The primary objective of Piano Hand is to explore the perspective of robotics in replicating human-motion. Fascination for this included looking at tasks that would help us understand biomechanics, which is an area of robotics that has gained a lot of traction recently.
The goal of the project is to build a fully autonomous robot arm that can play the piano. The human hand, with 27 degrees of freedom (DOF), has so far been the most dextrous mechanism to play the piano and the closer we get to replicating that degree of freedom and movement, the better it is to move the arm and play the piano.
This semester (Fall 2022), we are planning to refine our working model of the animatronic hand built last semester with the help of accurate servo motor and flex sensor functioning. We would expect to extend functioning to two hands as well. Additionally, we are starting a new path in software along the lines of machine learning and optical image recognition by building a model that can read sheet music, given an image format.
Along the way, we will publish our progress, code, tutorials and workshops.
Project GitHub Repository: https://github.com/purdue-arc/arc-piano-hand
What we have done
Ideated and designed new mechanisms for the hand that involves the usage of linear actuators and bevel gears. This design will be assembled and tested in Fall 2022 as a new iteration from the hand design in Spring 2022.
Worked on fixing issues that came about in software in Spring 2022, and in getting ready the design to implement on the hand in Fall 2023. Introduced new course of action alongside software to start with machine learning and model development in Optical Music Recognition.
Clip from working of servos:
Worked on improving model developed in Fall 2021 by printing and testing. An add-on for attaching the servo motors was developed and the design was 3D-printed.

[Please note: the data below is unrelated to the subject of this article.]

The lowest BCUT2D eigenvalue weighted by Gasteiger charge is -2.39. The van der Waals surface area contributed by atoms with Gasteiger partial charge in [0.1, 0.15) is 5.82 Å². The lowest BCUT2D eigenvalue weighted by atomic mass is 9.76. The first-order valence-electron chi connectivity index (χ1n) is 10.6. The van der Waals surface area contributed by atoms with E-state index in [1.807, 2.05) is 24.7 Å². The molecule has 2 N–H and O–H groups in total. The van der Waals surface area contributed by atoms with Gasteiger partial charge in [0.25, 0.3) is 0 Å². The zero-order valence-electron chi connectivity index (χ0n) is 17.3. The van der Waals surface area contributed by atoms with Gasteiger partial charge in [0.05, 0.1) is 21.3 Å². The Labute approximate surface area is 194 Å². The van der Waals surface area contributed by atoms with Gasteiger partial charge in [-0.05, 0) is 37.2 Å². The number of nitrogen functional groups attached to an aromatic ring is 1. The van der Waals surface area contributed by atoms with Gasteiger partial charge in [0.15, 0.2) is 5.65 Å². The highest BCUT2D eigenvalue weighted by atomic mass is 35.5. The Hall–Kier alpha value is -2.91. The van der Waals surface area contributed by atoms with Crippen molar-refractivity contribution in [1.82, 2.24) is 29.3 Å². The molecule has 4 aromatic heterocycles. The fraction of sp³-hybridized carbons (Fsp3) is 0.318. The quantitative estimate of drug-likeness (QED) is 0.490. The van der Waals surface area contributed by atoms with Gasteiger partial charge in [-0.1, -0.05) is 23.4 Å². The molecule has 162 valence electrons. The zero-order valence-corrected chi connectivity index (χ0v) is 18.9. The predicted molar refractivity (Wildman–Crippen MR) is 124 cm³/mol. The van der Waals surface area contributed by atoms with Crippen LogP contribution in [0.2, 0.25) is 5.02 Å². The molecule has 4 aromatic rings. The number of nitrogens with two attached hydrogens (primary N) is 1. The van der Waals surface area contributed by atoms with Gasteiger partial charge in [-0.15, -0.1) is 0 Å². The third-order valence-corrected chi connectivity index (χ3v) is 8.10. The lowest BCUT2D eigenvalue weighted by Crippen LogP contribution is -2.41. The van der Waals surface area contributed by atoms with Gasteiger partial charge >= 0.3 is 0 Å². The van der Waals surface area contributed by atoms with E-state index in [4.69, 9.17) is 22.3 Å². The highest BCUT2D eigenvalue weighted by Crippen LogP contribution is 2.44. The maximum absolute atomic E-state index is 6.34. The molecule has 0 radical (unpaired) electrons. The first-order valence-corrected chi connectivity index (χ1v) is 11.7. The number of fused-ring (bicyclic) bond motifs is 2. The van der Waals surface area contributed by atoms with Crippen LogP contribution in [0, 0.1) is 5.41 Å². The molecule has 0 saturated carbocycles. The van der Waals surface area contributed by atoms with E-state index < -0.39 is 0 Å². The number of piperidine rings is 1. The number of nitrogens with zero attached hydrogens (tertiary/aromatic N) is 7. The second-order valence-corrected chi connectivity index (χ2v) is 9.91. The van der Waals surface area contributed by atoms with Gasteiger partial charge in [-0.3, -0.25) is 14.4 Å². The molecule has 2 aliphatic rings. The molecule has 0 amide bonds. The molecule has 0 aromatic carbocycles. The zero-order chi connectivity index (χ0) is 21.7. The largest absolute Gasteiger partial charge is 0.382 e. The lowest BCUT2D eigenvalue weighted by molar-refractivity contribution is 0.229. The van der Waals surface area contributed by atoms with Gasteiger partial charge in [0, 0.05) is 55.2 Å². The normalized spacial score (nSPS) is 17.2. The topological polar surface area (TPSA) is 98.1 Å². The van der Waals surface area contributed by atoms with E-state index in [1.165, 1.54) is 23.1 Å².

Software work primarily included setup of environment on Arudino/Raspberry Pi, along with flex sensors. Issues with the usage of continuous servos were addressed. 8-bit ADCs were also used to improve testing.
Worked primarily on developing models and getting an idea of the different parts necessary to 3-D print. Produced the following first iteration of the hand by the end of the semester from hardware.
Software primarily worked on simulation and testing, and the following simulation was produced on TinkerCAD (TinkerCAD’s electronic component simulator had Arduino testing capabilities and hence was useful for the first stage of testing). TInkerCAD’s use-cases for simulation testing were visible from early testing with the software for multiple fingers, using MG90S servos.
Subteams and Roster
Revanth Krishna Senthilkumaran, Computer Engineering
Hardware primarily works on making and refining CAD models with tools available, 3D printing models, assembling, testing and identifying points of improvement in the model and testing functionality.
- Rugved Dikay, Aeronautical and Aerospace Engineering
- Akshay, Electrical Engineering
- Archis Behere, Mechanical Engineering
Software primarily works on developing the code and algorithms for the movement of the hand to locations computed, along with setup of the electrical systems. More recent initiatives include model development for optical music recognition and Raspberry Pi conversion from Arduino.
- Dhruv Sujatha, Data Science
- Jacob Aldridge, Computer Science
- Manas Paranjape, Computer Science
- Visuwanaath Selvam, Computer Engineering